Going Round the U-Bend?

UBend

Newcomers to bathroom plumbing sometimes ask, ‘why do I need a U bend?’

The simple answer is that the water trapped in the U bend acts as a barrier to the foul smells that otherwise rise from the sewer or other drainage pipework. This is why it is an absolute requirement in the building regulations.

As well as being nasty to smell, the gases that swill around otherwise include highly inflammable and deadly methane as well as a potential toxic soup of other nasties, so beware: if smells arise, investigate and put matters to right.

In the case of your bathroom sink, matters are usually straightforward. You or your plumber will install a U-bend, or more normally a ‘bottle trap’ or ‘p trap’ that will neatly protect you and will be easy to unscrew and clean out when it gets clogged up, as it will do, with hair, fatty deposits and calcium in the future.

Falling in to the sink trap

Too may of us however overlook the practicalities when boxing in the trap with a cupboard, so please, please get the basics right and allow yourself sensible access to the trap that means it can be easily removed and repositioned without the need for you to develop double-jointed wrists or for you to demolish the unit around it.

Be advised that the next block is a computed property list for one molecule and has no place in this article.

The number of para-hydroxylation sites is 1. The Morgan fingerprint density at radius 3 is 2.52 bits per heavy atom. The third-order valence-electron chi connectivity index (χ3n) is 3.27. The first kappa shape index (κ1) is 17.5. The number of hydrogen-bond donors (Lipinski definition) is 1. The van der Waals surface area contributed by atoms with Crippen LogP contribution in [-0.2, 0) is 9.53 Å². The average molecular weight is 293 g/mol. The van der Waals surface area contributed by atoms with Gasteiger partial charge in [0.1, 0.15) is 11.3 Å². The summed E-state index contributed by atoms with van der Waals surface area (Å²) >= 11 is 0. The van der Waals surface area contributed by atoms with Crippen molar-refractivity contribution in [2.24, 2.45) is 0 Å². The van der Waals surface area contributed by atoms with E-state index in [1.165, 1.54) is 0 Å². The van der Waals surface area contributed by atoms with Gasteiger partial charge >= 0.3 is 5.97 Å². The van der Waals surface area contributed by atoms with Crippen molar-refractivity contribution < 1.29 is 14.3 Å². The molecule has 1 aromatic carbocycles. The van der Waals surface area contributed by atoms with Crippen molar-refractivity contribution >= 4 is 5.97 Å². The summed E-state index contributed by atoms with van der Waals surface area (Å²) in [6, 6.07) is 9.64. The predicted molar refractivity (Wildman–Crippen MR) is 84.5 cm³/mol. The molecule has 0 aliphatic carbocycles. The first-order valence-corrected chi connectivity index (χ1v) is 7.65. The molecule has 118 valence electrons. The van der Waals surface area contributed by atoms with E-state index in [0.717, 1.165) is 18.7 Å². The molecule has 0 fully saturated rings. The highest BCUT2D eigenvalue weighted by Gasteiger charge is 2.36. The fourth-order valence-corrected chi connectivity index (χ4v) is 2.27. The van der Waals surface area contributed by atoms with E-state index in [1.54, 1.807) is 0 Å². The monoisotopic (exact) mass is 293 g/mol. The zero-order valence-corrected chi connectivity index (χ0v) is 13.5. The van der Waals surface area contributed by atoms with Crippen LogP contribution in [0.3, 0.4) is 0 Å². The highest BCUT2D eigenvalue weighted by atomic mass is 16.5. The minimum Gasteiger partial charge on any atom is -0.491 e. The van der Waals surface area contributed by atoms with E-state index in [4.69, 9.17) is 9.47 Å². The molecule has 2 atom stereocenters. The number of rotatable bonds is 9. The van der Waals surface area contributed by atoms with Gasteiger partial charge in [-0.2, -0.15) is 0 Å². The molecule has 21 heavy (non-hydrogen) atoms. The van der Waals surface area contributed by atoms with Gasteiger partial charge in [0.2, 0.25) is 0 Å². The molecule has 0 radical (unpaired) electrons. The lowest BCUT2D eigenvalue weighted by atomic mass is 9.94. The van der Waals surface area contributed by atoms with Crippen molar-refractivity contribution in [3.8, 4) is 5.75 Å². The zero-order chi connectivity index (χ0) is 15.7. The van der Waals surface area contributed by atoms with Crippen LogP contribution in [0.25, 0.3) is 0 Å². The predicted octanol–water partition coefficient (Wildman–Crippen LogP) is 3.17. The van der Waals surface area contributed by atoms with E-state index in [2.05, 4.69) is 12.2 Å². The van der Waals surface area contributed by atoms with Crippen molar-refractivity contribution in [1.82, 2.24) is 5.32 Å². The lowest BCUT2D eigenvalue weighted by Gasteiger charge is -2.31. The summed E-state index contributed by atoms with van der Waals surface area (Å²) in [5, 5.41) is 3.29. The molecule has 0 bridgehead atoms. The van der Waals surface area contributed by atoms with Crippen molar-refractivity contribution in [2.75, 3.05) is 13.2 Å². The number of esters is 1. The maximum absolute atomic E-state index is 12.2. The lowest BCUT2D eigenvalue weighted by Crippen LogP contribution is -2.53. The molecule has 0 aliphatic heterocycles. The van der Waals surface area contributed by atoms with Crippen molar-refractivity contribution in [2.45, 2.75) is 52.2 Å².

Selecting an attractive, even designer chrome bottle trap means you can let it all hang out in a clean and classy way, without the need for concealment.

Hidden depths

Toilet bowls all come with a U bend built in: but matters can become somewhat more tricky when it comes to baths. These are most often boxed in, so if your plumber has skimped on the depth of the U bend then it is a much trickier problem, as is future cleaning: professional rodding can sometimes be required, especially when waste pipes are buried in the ground. Sunken baths are a particular problem in this respect.

Avoid these problems wherever possible by fitting one of the attractive bath fascia panels available from Plumbworld.co.uk in a range of attractive styles that can all be removed for maintenance. Or here again, you have the option of full disclosure: go Victorian with a Burlington cast-iron bath that is designed to show its pipework unashamedly to the world.

Showers also present the issue of limited clearance for installing a proper drain. The big new trend is towards flush-mounted wet room installations. Nobody wants to face a big step up to the shower floor, but without that you need to allow for a good sub-cubicle cut-out. Too often there is very tight space and the flexible type of concertina drain pipe is used, and if the U profile is not well-enough pronounced when installed, then a small layer of water may seep away through evaporation or leakage and cause you a problem that is hard to solve without great cost and disturbance.


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